Why the Finnish model of education works

Learning important skills while having fun

Learning important skills while having fun

Articles like this one make my heart sing but also make my head shake a wee bit. Because in my mind the number one reason Finnish kids do better than North American ones in education isn't because of teachers' unions or socio-economic status or any other systemic or institutional reason. Well, OK. Maybe a bit. I'm sure giving teachers enough autonomy to teach as they see fit contributes to better classrooms. But that's not where it's at.

I am not an expert in educational systems. But my experience homeschooling three kids for almost a decade now has taught me one giant lesson: children do not react well to a system that treats them like mini-bureaucrats. They don't do well in systems where they're in an unnatural setting (are there buildings less like the natural world than schools, I ask you? They look like insecticide factories), forced to comply with a regimented schedule, where they are constantly supervised and tested, and where they have very little time to play without constraints.

My kids are 10, 8 and "almost 7". I've done most of the homeschooling for the last few years. It's been a mix of classical curriculum (with a huge emphasis on stories, fables and fairy tales) and unschooling (where I basically give them freedom to decide what they want to look up and study - I have one kid who became an expert in animals that way, watching one nature documentary after another in her free time).

Recently we've overhauled our system a bit, because I was having trouble teaching the more advanced math my eldest requires (she'd normally be in grade 5 if she went to school, but she's a solid year ahead of that). The kids now spend three mornings a week (about 90 minutes) working on math/science, piano and French with their dad, and I take the other two mornings to do world history, literature, arts, grammar and whatever else strikes our fancy (including lots of crafts and drawing). My kids also get to sleep - usually 9 or 10 hours a night. This makes a huge difference in their life and health, which in turn helps them learn their lessons better.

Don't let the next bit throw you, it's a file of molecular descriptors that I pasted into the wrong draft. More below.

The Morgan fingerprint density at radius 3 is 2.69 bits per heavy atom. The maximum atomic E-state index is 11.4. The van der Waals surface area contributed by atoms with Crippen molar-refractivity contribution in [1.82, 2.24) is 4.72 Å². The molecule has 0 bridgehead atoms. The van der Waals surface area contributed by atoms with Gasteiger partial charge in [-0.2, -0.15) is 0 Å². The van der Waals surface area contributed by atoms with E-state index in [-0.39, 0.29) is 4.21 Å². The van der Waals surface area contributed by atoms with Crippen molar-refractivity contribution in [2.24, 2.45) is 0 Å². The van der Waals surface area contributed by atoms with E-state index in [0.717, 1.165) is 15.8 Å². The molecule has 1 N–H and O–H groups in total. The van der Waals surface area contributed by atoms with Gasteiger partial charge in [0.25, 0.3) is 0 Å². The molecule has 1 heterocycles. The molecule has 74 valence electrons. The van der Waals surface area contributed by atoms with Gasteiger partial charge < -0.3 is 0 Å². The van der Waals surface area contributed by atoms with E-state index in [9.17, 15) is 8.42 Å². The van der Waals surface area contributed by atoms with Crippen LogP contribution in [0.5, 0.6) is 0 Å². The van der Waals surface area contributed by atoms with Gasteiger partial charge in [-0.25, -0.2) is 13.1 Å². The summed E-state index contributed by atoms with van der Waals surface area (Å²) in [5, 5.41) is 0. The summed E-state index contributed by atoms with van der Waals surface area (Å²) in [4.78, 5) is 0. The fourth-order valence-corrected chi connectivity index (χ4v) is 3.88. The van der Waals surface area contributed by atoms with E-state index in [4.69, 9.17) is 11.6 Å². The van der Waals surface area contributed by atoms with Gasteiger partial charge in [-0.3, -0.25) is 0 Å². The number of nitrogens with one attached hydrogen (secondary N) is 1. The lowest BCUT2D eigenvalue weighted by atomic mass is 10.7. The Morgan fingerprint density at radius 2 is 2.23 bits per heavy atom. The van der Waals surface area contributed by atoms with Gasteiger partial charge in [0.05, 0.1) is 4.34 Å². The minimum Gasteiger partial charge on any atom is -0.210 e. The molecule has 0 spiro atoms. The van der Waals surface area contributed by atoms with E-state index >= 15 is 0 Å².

We spend on average no more than 90 minutes a day teaching the kids. We don't take summer breaks, mind you, so it works out to a decent average compared to how many hours school kids spend actively learning anything in their institutionalized setting. We have never done any homework. We also don't give out tests. Just exercises to master. But you know what we do give the kids? Time to play. Not play dates, just free time. They're big enough to go to the park by themselves now, as long as they're together (it's a short walk, and the eldest has a phone of her own for emergencies and keeping in touch with me), and sure enough they enjoy that freedom to play unsupervised. They understand that freedom comes at a price - they must be responsible and well-behaved, and look out for each other. This does wonderful things for their character and developing maturity.

I will never insist enough on that - it is crucial for the development of children that they be given lots of time to play unsupervised. Not that you shouldn't watch young children for their safety. By "unsupervised" I mean: you the parent do not direct their play. You don't organize their games. You don't interfere in their minor squabbles unless it gets out of hand. You let them be. I don't even take part in their games anymore. I listen to hem tell me all about it, of course, but I don't get involved. I don't want to tell them how to imagine things. That's something they must do for themselves.

The results? So far, so excellent. I look at the provincial curriculum for reference, and based on that my three kids are all well ahead of where they would be in school, especially in reading and writing, where they all perform years ahead of their grades (maybe because both parents are writers, cough). My eldest trains with the karate team and has lots of time to develop her skills there (as well as travel to tournaments). My middle daughter devours every book and documentary on animals she can lay her hands on. As for the smaller one, she's had years now to develop her talent as an artist - she draws, paints, does things with paper and scissors, and all manner of creative things.

I don't like the idea of testing children, but I would be very curious to see how my homeschooled weirdos would fare compared to Finnish kids their age. My gut (based on everything I've read and heard about the Finnish system) tells me they'd be pretty much equivalent. I wish there were options for North American kids to get what my kids get without necessarily having the parents do all the schooling. Homeschooling isn't for everyone, and I'm here to tell you it's not easy. If I had the option to send them to a school that does more or less what I've been doing, I would, because then I'd have more time for my own pursuits. 

It's not so much the school system we need to overhaul in North America. It's our expectations of what schools should do that needs fixing. We need to understand that kids don't need tight schedules and performance tests, that they need a lot more freedom and play instead.

Beating the blahs, the scale, and the late-night snacks

Self-improvement under a dark cloud of eternal doom